(Worth 20% of your grade; due on May 13)
“Never doubt that a small group of thoughtful, committed citizens can change the world. Indeed, it is the only thing that ever has.”
Some of you have heard that statement, attributed to cultural anthropologist Margaret Mead, so many times that is has become the ultimate platitude — a throwaway line appropriate for any commencement speech or awards ceremony. (Oh, and by the way, no one knows if Mead actually said that.) But if our readings and our discussions this semester have shown us anything, it’s that Mead’s (or whoever’s) declaration has never been more true than it is today, in the era of social media, online petitions, and crowdsourcing. Digital tools have simplified and accelerated the means by which people advocate for change in their communities, and even traditional causes now rely on Twitter feeds, Facebook pages, and IndieGoGo campaigns to communicate their message.
For your final project in this class, you will work with your classmates to achieve a simple goal: use the internet to change the world. Sound daunting? It should. But before you lose hope, let’s parse that goal. “Change” and “world” are both flexible terms, so instead of thinking about how to end world hunger or stop human trafficking, consider the problems you encounter every day — right here in Blacksburg, or on campus at Virginia Tech — and start asking, “What could we do to change that?” Over the next few weeks, we will study massive, global campaigns for social change, and if you decide to tackle a big problem in the world, that’s great, but you do not need to have Bono perform at a benefit concert in order to succeed on this assignment. All of us (myself included) will need to balance ambition with realistic expectations; if we can find that balance, I have no doubt that the projects developed by this class will, in some small way, change the world for the better.
Developing Your Project
Because each team’s work on this assignment will be unique, your team will draft a Plan of Action that explains your project, outlines your proposed efforts to implement the project, and recommends a set of evaluation criteria for me to use when I assign grades. In addition, we will use frequent conferences to help all teams stay on track. I will meet with your team to review your plan of action, and once I have approved your project, you can begin implementing it. In class, we will regularly review the progress of all teams to learn what is working and what isn’t.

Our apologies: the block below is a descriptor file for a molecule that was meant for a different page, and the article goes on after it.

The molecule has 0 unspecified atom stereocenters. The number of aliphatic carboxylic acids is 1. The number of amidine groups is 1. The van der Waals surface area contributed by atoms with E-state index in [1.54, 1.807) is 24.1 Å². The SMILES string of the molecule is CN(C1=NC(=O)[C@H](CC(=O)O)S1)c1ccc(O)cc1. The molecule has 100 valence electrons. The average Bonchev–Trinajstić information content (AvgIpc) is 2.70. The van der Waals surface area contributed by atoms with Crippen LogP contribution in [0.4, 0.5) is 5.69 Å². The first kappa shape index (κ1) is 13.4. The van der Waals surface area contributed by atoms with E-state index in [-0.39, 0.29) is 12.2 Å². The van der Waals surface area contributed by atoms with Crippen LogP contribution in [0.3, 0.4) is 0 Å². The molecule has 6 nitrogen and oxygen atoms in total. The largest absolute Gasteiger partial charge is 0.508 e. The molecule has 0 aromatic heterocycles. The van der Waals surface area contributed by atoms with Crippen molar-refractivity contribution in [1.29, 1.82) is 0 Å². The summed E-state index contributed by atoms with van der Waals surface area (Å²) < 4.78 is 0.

Submitting Your Project
Our project will conclude at the beginning of our final exam, on Monday, May 13, at 2:05 p.m. Before you come to the final, please submit a short memo (300–500 words) to me that describes your contributions to the collaborative project, critiques the effectiveness of those efforts, and evaluates your peers’ contributions to project. In addition, you might want to address questions such as, What would I do differently if I were starting this project again? or How could future classes of Writing and Digital Media students have greater success on projects like this? Place your memo in your personal Google Drive folder that is shared with me and title it “Your Name Unit 4 Memo” (e.g., “John Doe Unit 4 Memo”). During our final, each student will share one or two experiences from this project and offer one or two suggestions for improving this assignment in future semesters. This does not need to be a formal presentation, but you should plan what you’re going to say before you come to the final. Your presentation will not be graded as a separate assignment, but it will help me determine your individual grade on the larger collaborative project.
Your team might find inspiration by analyzing the following projects. Some of these projects are massive, ongoing efforts to influence global change; others are hyperlocal projects with small, short-term goals. As you review these sites, consider how they use the affordances of the web to improve the world. If you find additional projects that we might want to emulate in our work, please send them to me so I can add them to this list.
- Rolling Jubilee
- SOPA Strike
- Internet Defense League
- Save Stadium Woods
- Charity: Water
- Free Rice
- It Gets Better
- Caring Across Generations
- Open States
- Demand Action to End Gun Violence
Potential Tools and Platforms
The following is an incomplete list of tools and platforms you may want to use for your project. Please do not limit yourselves to the tools on this list, and if you find additional tools that might be helpful, please send them to me so I can add them to the list.
- Twitter account and/or hashtag
- Facebook group
- Google+ page
- Instagram account and/or hashtag
- Thunderclap campaign
- Causes campaign
- Online petition (White House Petitions, Change.org, additional petition sites)
- Fundraising campaign (Indiegogo, Rally, Razoo, Fundly, GlobalGiving, DonorsChoose, StartSomeGood, Ricebowlproject, Ulule, GoFundMe, Neigbor.ly)
- YouTube video
- Project 4 Awesome campaign
- Tap essay
- Original website (Google Sites, WordPress, Tumblr, Wix, VT Filebox)
- Flashmob or offline meetup